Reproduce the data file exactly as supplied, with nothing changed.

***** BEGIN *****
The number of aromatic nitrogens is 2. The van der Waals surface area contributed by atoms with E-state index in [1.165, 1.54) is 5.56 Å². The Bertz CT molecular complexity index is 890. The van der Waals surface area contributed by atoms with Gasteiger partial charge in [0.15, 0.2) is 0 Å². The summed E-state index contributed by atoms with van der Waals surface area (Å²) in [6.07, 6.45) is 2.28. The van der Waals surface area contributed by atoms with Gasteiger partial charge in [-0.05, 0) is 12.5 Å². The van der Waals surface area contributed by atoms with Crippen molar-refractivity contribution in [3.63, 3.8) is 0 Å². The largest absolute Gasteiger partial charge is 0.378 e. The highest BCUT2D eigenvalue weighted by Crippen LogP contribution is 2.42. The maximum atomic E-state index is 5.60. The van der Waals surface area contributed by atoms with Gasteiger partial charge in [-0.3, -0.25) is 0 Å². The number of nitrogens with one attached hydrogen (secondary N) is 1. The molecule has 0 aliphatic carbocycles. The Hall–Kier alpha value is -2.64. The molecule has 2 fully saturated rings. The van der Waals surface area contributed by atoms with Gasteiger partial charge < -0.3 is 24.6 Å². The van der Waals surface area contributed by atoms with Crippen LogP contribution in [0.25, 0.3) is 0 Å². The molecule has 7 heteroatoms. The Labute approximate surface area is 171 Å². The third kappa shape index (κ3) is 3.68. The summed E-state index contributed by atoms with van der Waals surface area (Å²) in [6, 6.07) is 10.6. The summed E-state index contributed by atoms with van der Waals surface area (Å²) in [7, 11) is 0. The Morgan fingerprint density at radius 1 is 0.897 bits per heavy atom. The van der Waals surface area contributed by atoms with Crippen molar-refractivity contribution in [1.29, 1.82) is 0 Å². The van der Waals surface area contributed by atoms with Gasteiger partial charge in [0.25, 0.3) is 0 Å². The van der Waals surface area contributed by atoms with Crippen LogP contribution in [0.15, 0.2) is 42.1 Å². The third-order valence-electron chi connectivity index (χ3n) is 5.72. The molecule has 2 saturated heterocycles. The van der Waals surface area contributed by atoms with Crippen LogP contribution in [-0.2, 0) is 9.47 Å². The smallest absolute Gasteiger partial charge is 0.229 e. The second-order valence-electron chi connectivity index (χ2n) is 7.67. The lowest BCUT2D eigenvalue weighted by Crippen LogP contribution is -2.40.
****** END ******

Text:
The number of aromatic nitrogens is 2. The van der Waals surface area contributed by atoms with E-state index in [1.165, 1.54) is 5.56 Å². The Bertz CT molecular complexity index is 890. The van der Waals surface area contributed by atoms with Gasteiger partial charge in [0.15, 0.2) is 0 Å². The summed E-state index contributed by atoms with van der Waals surface area (Å²) in [6.07, 6.45) is 2.28. The van der Waals surface area contributed by atoms with Gasteiger partial charge in [-0.05, 0) is 12.5 Å². The van der Waals surface area contributed by atoms with Crippen molar-refractivity contribution in [3.63, 3.8) is 0 Å². The largest absolute Gasteiger partial charge is 0.378 e. The highest BCUT2D eigenvalue weighted by Crippen LogP contribution is 2.42. The maximum atomic E-state index is 5.60. The van der Waals surface area contributed by atoms with Gasteiger partial charge in [-0.3, -0.25) is 0 Å². The number of nitrogens with one attached hydrogen (secondary N) is 1. The molecule has 0 aliphatic carbocycles. The Hall–Kier alpha value is -2.64. The molecule has 2 fully saturated rings. The van der Waals surface area contributed by atoms with Gasteiger partial charge < -0.3 is 24.6 Å². The van der Waals surface area contributed by atoms with Crippen LogP contribution in [0.25, 0.3) is 0 Å². The molecule has 7 heteroatoms. The Labute approximate surface area is 171 Å². The third kappa shape index (κ3) is 3.68. The summed E-state index contributed by atoms with van der Waals surface area (Å²) in [6, 6.07) is 10.6. The summed E-state index contributed by atoms with van der Waals surface area (Å²) in [7, 11) is 0. The Morgan fingerprint density at radius 1 is 0.897 bits per heavy atom. The van der Waals surface area contributed by atoms with Crippen molar-refractivity contribution in [1.29, 1.82) is 0 Å². The van der Waals surface area contributed by atoms with Gasteiger partial charge in [0.25, 0.3) is 0 Å². The van der Waals surface area contributed by atoms with Crippen LogP contribution in [0.15, 0.2) is 42.1 Å². The third-order valence-electron chi connectivity index (χ3n) is 5.72. The molecule has 2 saturated heterocycles. The van der Waals surface area contributed by atoms with Crippen LogP contribution in [-0.2, 0) is 9.47 Å². The smallest absolute Gasteiger partial charge is 0.229 e. The second-order valence-electron chi connectivity index (χ2n) is 7.67. The lowest BCUT2D eigenvalue weighted by Crippen LogP contribution is -2.40.